Class-action law firm Hagens Berman is alleging that six hotel chains have conspired to reduce competition and raise consumer prices by agreeing to not bid on keywords—such as competitors’ brand names—that would make their ads pop up on an internet search for competitors. For example, according to the suit, Marriott allegedly agreed not to take steps that would make its hotels appear in the results of a consumer's search for a Hyatt hotel. This means that people searching for “Hyatt” would only see Hyatt results, not results also for competitive properties, which, according to the suit allegedly would result in reduced competition and higher prices.
According to the firm’s press release, “By agreeing not to advertise in response to searches for competitors’ brands, these hotel chains have effectively reduced the ability for consumers to conduct a reasonable comparison between various hotel chains to get the best price for their hotel rooms. This leaves hotel chains with free reign [sic] to keep prices high, with no threat of consumers seeing competing ads.”
The suit also claims that the six chains—Choice Hotels International, Hilton, Hyatt, Intercontinental, Marriott, and Wyndham—also agreed to force online travel agencies such as Priceline.com and Expedia not to bid on hotel-branded keywords so that a search for a specific hotel would not also bring up results from the OTAs. This also, the suit alleges, would drive up the cost of hotel rooms by driving down access to the competition.
“This suit is at the very beginning of the litigation process,” reminds Joshua Grimes, Esq., Grimes Law Offices. “There are steps to be completed for class certification, and then the allegations must be proven. The suit could be defeated, the plaintiffs could prevail, or there could be a settlement,” he adds. “Assuming the plaintiffs are successful, the result could be that persons who booked hotels online during a specified period would receive a minor discount on some future stays. Presumably, any offending conduct by the hotel companies would also be stopped.”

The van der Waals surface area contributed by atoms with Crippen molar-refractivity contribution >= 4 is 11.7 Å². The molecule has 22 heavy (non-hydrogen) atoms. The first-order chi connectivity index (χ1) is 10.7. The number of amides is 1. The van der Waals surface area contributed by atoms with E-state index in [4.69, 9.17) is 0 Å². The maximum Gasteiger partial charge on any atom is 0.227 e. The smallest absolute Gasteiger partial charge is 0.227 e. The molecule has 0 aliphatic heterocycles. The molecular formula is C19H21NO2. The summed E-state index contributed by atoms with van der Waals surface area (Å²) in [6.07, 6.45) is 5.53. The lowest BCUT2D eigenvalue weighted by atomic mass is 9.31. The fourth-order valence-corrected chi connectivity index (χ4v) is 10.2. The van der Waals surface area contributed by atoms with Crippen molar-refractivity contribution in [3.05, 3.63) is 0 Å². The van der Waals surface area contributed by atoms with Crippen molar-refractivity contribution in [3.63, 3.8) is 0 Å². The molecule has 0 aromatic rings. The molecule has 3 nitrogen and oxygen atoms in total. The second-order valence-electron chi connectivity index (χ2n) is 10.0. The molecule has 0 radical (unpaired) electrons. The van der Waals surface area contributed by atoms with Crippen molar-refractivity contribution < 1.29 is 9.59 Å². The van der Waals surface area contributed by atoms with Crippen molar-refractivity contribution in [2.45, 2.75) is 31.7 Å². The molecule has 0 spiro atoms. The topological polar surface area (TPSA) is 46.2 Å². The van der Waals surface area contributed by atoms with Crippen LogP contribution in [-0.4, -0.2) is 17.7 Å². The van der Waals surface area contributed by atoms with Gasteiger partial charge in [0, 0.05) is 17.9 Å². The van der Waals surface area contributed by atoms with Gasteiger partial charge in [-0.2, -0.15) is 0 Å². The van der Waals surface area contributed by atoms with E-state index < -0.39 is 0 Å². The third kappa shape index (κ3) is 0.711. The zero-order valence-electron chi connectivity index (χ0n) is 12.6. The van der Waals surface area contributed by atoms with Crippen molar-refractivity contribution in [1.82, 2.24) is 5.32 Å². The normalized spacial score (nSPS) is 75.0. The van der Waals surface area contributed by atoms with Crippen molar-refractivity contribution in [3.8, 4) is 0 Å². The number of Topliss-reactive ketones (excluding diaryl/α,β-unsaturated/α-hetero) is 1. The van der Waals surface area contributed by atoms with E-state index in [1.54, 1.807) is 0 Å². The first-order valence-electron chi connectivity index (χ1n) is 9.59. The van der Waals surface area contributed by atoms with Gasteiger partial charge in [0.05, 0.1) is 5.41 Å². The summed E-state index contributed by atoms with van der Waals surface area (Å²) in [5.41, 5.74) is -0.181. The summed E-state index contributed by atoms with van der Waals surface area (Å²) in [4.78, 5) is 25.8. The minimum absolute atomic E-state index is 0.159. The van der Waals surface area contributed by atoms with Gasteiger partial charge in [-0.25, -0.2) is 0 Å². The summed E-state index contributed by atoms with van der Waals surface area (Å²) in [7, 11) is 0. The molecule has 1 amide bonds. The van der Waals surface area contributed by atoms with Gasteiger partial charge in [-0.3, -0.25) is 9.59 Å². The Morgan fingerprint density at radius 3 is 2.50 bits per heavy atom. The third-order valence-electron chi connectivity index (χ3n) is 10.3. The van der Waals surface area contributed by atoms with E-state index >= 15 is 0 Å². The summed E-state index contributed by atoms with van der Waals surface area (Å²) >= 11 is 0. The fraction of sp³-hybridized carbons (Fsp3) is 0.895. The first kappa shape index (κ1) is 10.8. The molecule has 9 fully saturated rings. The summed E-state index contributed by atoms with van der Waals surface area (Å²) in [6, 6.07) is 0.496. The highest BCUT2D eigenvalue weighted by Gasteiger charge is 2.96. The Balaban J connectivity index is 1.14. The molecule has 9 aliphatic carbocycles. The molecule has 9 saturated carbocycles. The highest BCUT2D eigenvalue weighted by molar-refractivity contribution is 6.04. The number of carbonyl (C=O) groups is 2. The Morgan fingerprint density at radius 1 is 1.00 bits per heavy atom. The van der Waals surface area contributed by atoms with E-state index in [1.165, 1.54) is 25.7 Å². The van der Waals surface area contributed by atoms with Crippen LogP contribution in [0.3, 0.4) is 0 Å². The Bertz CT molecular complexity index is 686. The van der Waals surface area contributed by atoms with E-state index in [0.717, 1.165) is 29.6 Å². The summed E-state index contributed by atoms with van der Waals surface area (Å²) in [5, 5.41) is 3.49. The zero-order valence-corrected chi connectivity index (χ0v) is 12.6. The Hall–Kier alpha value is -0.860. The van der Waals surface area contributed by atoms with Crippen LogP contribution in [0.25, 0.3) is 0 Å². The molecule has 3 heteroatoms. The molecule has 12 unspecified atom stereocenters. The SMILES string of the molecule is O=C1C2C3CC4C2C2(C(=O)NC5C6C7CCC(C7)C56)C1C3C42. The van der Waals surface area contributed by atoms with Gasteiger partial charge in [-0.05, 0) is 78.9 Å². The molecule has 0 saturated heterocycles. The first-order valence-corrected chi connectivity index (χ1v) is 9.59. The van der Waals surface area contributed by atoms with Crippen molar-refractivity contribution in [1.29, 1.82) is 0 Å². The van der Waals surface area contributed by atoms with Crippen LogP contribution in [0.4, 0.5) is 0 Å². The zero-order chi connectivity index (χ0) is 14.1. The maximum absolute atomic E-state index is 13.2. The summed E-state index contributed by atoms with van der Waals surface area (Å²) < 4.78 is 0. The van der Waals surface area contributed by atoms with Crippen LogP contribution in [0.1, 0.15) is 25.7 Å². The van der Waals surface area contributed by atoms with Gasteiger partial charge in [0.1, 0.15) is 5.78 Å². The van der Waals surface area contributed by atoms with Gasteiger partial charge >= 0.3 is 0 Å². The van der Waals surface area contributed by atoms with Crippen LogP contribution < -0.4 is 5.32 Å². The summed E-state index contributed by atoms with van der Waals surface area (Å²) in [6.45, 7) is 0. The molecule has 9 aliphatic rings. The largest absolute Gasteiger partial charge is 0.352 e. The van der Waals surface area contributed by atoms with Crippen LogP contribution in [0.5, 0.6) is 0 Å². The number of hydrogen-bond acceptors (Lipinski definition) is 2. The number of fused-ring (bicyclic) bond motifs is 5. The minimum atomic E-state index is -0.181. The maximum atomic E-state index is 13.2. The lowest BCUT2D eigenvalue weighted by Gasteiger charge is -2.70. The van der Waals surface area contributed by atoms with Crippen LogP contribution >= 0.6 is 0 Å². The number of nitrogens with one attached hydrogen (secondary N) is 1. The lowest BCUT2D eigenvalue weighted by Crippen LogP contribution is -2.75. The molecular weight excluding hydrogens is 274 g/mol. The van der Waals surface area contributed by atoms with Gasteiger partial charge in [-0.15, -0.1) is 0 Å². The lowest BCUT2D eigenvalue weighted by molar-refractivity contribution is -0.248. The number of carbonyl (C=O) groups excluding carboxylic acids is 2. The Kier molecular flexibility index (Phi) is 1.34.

Adds John Foster, Esq., CHME, attorney and counselor at law with Foster, Jensen, and Gulley, if what the suit alleges proves to be true, it could mean that the hotels were involved in manipulation and anticompetitive activities. “It sounds like a classic ‘market allocation’ per se violation of antitrust law. However, I think there are many ways to get information about hotels besides what this suit alleges.”
Both attorneys agree that, regardless of what happens with the lawsuit, the impact on the meetings industry should be minimal. “Even if the allegations are proven, it would not affect meeting planners who book room blocks directly with hotels, since those rooms are priced without using online search engines,” says Grimes. “I don’t think it has much value for meeting attendees who should be staying in the contracted hotel with a negotiated rate anyway,” says Foster.
Adds Grimes, “The most likely impact would be on meeting attendees who book their own rooms online. But any downward impact on hotel prices as a result of this suit would probably be minimal. Because rates change constantly due to fluctuations in the hotel marketplace, it would be difficult to point to any change directly flowing from this litigation.
“The real result would be that consumers performing an online search for a particular branded hotel would find many more results pertaining to other brands and not related to their desired property, thereby making it more cumbersome to find the results they searched for,” Grimes adds.